Young English language learners can often struggle with some of the more complex aspects of written language, leading to difficulties in reading comprehension. To address this issue, Dennis Davis, Ph.D., an associate professor of literacy education at the NC State College of Education, and Jackie Reylea, Ph.D., an assistant professor of literacy education, are developing a new intervention for upper elementary English language learners.
The intervention will be developed through the four-year, $1.4 million “Supporting Reading Comprehension for English Learners Through Inquiry-Based, Language Focused Instruction” project, funded by the U.S. Department of Education Institute of Education Sciences program. Davis, the project’s principal investigator, and Reylea, the co-principal investigator, will partner with the University of Texas at San Antonio and the University of Cincinnati to develop a new small-group intervention for English learners in grades 3 through 5 who have reading comprehension difficulties.
“Over time, most emergent bilingual learners do just fine in reading, and in fact, knowing multiple languages is a real asset,” Davis said. “However, some emergent bilingual learners need additional support with the more complex aspects of the language that require experience with words and sentence structures that are often found in written texts but aren’t easily learned just from oral language experience.”
Davis noted that reading involves a composite of several different language skills, including knowledge of the sounds within a language, knowledge of how the writing system represents sounds on paper and knowledge about vocabulary and the way words and sentences appear in print. To support English language learners with these aspects of language development, Davis and Reylea will implement their Building Knowledge and Language through Inquiry (KLI) Framework, which aims to help readers strengthen language and literacy skills while building knowledge about interesting topics in disciplines like science and social studies.
Relyea said the shift from narrative stories in early elementary school to nonfiction texts in upper grades can often cause reading comprehension challenges even for native speakers. This challenge is magnified among students who are attempting to learn the language alongside the necessary content and comprehension skills.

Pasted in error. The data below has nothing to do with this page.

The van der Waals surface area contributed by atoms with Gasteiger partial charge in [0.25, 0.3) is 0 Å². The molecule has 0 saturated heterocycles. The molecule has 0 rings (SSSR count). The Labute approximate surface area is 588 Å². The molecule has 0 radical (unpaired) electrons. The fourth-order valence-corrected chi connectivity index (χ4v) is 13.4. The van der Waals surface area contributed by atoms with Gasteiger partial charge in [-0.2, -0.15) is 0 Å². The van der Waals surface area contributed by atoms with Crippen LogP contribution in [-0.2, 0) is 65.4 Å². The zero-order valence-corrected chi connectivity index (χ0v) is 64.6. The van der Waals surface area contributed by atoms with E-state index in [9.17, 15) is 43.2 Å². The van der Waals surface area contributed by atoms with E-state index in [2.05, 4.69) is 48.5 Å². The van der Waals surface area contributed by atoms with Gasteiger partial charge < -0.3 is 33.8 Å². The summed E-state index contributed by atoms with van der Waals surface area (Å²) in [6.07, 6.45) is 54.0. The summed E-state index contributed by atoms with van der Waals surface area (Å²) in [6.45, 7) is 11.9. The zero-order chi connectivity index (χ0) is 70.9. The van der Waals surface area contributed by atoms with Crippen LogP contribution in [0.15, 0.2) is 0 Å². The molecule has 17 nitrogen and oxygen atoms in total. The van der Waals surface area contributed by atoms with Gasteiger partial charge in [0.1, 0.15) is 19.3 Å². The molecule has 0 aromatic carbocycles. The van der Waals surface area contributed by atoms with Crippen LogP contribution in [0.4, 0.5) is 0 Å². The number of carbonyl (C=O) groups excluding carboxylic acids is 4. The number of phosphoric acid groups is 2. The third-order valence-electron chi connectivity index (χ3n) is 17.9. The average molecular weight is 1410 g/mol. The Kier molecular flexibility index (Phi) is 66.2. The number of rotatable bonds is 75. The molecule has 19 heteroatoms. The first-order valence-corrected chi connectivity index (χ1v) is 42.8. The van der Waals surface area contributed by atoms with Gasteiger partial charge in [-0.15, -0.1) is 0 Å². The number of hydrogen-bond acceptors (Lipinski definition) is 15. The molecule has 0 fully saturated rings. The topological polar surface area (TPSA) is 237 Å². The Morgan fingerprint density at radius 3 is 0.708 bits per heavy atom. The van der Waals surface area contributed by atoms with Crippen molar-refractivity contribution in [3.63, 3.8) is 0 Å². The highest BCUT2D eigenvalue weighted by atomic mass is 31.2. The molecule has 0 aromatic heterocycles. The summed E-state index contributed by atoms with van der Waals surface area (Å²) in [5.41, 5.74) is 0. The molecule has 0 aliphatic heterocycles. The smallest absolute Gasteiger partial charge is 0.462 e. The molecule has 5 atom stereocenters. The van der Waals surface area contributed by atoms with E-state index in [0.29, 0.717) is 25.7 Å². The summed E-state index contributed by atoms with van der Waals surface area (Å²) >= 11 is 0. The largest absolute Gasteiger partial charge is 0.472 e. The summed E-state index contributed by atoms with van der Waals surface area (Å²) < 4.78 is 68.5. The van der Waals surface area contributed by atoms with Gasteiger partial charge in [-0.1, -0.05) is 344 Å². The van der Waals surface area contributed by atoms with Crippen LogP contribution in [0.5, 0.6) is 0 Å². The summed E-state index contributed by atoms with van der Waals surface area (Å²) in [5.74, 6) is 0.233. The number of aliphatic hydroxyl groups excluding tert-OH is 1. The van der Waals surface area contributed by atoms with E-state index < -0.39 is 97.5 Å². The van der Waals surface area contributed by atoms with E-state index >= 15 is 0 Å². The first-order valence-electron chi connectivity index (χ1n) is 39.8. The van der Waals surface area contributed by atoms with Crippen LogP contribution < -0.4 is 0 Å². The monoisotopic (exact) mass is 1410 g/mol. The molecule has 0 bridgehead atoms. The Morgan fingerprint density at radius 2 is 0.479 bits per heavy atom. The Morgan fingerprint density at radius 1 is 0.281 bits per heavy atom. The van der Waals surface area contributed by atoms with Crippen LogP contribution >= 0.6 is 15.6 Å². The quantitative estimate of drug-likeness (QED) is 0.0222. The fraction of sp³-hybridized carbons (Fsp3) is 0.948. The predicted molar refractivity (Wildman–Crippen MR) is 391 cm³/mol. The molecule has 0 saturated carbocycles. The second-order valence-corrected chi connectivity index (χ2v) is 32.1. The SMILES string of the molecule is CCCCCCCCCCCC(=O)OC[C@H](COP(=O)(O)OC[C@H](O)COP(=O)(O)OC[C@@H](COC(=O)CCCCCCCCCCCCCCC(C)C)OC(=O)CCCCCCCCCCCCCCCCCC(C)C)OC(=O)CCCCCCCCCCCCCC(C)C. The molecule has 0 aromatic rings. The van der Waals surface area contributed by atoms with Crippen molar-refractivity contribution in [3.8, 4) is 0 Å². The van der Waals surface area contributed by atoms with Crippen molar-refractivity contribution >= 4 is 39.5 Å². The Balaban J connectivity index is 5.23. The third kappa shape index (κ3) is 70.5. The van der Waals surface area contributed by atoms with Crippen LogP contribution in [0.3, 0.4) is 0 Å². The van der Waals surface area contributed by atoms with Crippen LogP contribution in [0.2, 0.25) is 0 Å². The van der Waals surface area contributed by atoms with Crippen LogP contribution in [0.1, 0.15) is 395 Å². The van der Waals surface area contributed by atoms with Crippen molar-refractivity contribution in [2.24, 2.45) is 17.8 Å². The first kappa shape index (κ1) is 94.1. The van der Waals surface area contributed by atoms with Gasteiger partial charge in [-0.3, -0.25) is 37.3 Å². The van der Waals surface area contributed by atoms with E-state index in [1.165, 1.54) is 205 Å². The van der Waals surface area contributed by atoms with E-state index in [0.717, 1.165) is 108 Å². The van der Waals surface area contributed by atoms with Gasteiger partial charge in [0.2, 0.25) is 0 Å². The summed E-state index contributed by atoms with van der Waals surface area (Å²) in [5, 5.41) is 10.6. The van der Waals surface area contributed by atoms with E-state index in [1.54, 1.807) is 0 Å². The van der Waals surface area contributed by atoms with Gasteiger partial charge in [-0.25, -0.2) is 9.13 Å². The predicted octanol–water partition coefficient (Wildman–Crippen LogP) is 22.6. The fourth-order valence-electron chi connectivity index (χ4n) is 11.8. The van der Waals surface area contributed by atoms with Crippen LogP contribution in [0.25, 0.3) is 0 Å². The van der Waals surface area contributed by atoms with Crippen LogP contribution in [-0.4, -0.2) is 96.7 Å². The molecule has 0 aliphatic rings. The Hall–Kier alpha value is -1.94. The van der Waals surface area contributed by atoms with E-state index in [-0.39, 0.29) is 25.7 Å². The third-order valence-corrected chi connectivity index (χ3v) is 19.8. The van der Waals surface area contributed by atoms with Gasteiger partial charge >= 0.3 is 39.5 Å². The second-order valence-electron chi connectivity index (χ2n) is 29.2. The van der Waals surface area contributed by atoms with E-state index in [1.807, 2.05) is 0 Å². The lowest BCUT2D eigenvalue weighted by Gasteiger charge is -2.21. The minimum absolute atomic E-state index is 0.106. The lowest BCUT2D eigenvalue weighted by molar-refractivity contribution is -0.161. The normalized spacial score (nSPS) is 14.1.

“Our intervention is not designed to focus on a single facet of knowledge or skill development for English learners, but it is to build a framework to provide them with equitable and meaningful access to comprehensive, multifaceted literacy intervention to become more proficient and engaged readers,” she said.
The KLI Framework is based on the concept that learning to read and reading to learn are practices that are inherently interconnected. Davis and Relyea believe that connecting texts used in reading interventions to content that might appear elsewhere in the curriculum will provide students with further opportunities to develop background knowledge, particularly as they discuss content rich, nonfiction books with reading intervention teachers.
While many schools have access to a wide variety of curricula and resources for intervening with students who need help with phonics and word reading, Davis said fewer options are available for educators who must help older students with difficulties in reading comprehension related to higher-level aspects of language. The goal of the KLI Framework is to target these areas of language in a more comprehensive and systematic way while also being fast-paced and engaging for kids.
Students who participate in the intervention will read a selection of high-quality books about a common topic and will ponder questions related to the text in small groups. For example, one of the proposed topics centers on space pollution and students will discuss questions related to how the pollution got there and why it matters.
Through these small groups, students will learn a research-based discussion routine that will help to monitor their comprehension and learn to explain the inferences they make as they read. Intervention activities will help students learn to read and write complex sentences, learn to read multiple-syllable words through exploration of word parts and learn about how prefixes and suffixes change the meaning and function of words.
“They will do this using words that are related to their content topics. As they work, the teacher will help them collect new ideas that they are learning, which they will synthesize in a presentation they will give to other students and teachers to show off their new expertise,” Davis explained. “Not only will they build their reading skills, but they will also get to stand out as experts on a topic.”
The KLI Framework will be implemented and tested in schools in North Carolina and Texas through a school-randomized control trial that will determine its impact on student outcomes. In addition to measuring student success, the project team will also examine the cost of implementing the intervention and disseminate their findings through peer-reviewed publications, presentations and briefs for practitioners and policymakers in education.
“We hope that our proposed literacy intervention program can provide English learners with rich and authentic learning experiences in reading and writing in an inquiry-based content area learning context,” Relyea said. “Our instructional principle and approaches are not just teaching English language and literacy, but we aim to expand English learners’ linguistic repertoire utilizing their assets being bilinguals and to support their conceptual knowledge development in content areas through the use of linguistic scaffolds and inquiry-based approaches.”